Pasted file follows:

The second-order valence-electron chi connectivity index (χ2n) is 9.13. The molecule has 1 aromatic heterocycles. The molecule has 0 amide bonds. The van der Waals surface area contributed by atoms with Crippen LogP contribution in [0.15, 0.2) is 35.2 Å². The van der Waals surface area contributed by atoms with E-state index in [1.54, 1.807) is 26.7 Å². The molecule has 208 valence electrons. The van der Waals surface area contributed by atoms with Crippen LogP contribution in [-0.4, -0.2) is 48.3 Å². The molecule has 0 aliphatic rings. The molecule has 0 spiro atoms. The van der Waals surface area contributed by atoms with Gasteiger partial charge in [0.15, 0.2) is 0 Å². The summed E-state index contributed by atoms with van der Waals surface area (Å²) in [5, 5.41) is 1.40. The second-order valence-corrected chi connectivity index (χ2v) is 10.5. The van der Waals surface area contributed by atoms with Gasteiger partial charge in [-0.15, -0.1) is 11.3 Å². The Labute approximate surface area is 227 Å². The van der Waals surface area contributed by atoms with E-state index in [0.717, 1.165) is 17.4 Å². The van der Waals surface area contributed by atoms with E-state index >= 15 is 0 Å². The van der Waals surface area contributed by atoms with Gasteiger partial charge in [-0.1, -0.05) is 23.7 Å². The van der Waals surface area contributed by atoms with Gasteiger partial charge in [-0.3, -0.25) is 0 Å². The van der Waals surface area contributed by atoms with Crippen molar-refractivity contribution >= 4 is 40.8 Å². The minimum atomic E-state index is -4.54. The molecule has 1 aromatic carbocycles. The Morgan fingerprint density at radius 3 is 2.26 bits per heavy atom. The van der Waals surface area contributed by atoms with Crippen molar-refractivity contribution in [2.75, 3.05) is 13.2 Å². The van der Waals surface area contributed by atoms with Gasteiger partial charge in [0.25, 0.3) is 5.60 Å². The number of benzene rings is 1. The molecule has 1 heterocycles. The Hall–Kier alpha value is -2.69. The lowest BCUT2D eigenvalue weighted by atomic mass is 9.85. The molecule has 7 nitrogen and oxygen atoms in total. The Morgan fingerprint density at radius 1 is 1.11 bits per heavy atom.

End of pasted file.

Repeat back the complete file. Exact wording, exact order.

The second-order valence-electron chi connectivity index (χ2n) is 9.13. The molecule has 1 aromatic heterocycles. The molecule has 0 amide bonds. The van der Waals surface area contributed by atoms with Crippen LogP contribution in [0.15, 0.2) is 35.2 Å². The van der Waals surface area contributed by atoms with E-state index in [1.54, 1.807) is 26.7 Å². The molecule has 208 valence electrons. The van der Waals surface area contributed by atoms with Crippen LogP contribution in [-0.4, -0.2) is 48.3 Å². The molecule has 0 aliphatic rings. The molecule has 0 spiro atoms. The van der Waals surface area contributed by atoms with Gasteiger partial charge in [0.15, 0.2) is 0 Å². The summed E-state index contributed by atoms with van der Waals surface area (Å²) in [5, 5.41) is 1.40. The second-order valence-corrected chi connectivity index (χ2v) is 10.5. The van der Waals surface area contributed by atoms with Gasteiger partial charge in [-0.15, -0.1) is 11.3 Å². The Labute approximate surface area is 227 Å². The van der Waals surface area contributed by atoms with E-state index in [0.717, 1.165) is 17.4 Å². The van der Waals surface area contributed by atoms with E-state index >= 15 is 0 Å². The van der Waals surface area contributed by atoms with Gasteiger partial charge in [-0.1, -0.05) is 23.7 Å². The van der Waals surface area contributed by atoms with Gasteiger partial charge in [-0.3, -0.25) is 0 Å². The van der Waals surface area contributed by atoms with Crippen molar-refractivity contribution >= 4 is 40.8 Å². The minimum atomic E-state index is -4.54. The molecule has 1 aromatic carbocycles. The Morgan fingerprint density at radius 3 is 2.26 bits per heavy atom. The van der Waals surface area contributed by atoms with Crippen molar-refractivity contribution in [2.75, 3.05) is 13.2 Å². The van der Waals surface area contributed by atoms with Gasteiger partial charge in [0.25, 0.3) is 5.60 Å². The number of benzene rings is 1. The molecule has 1 heterocycles. The Hall–Kier alpha value is -2.69. The lowest BCUT2D eigenvalue weighted by atomic mass is 9.85. The molecule has 7 nitrogen and oxygen atoms in total. The Morgan fingerprint density at radius 1 is 1.11 bits per heavy atom.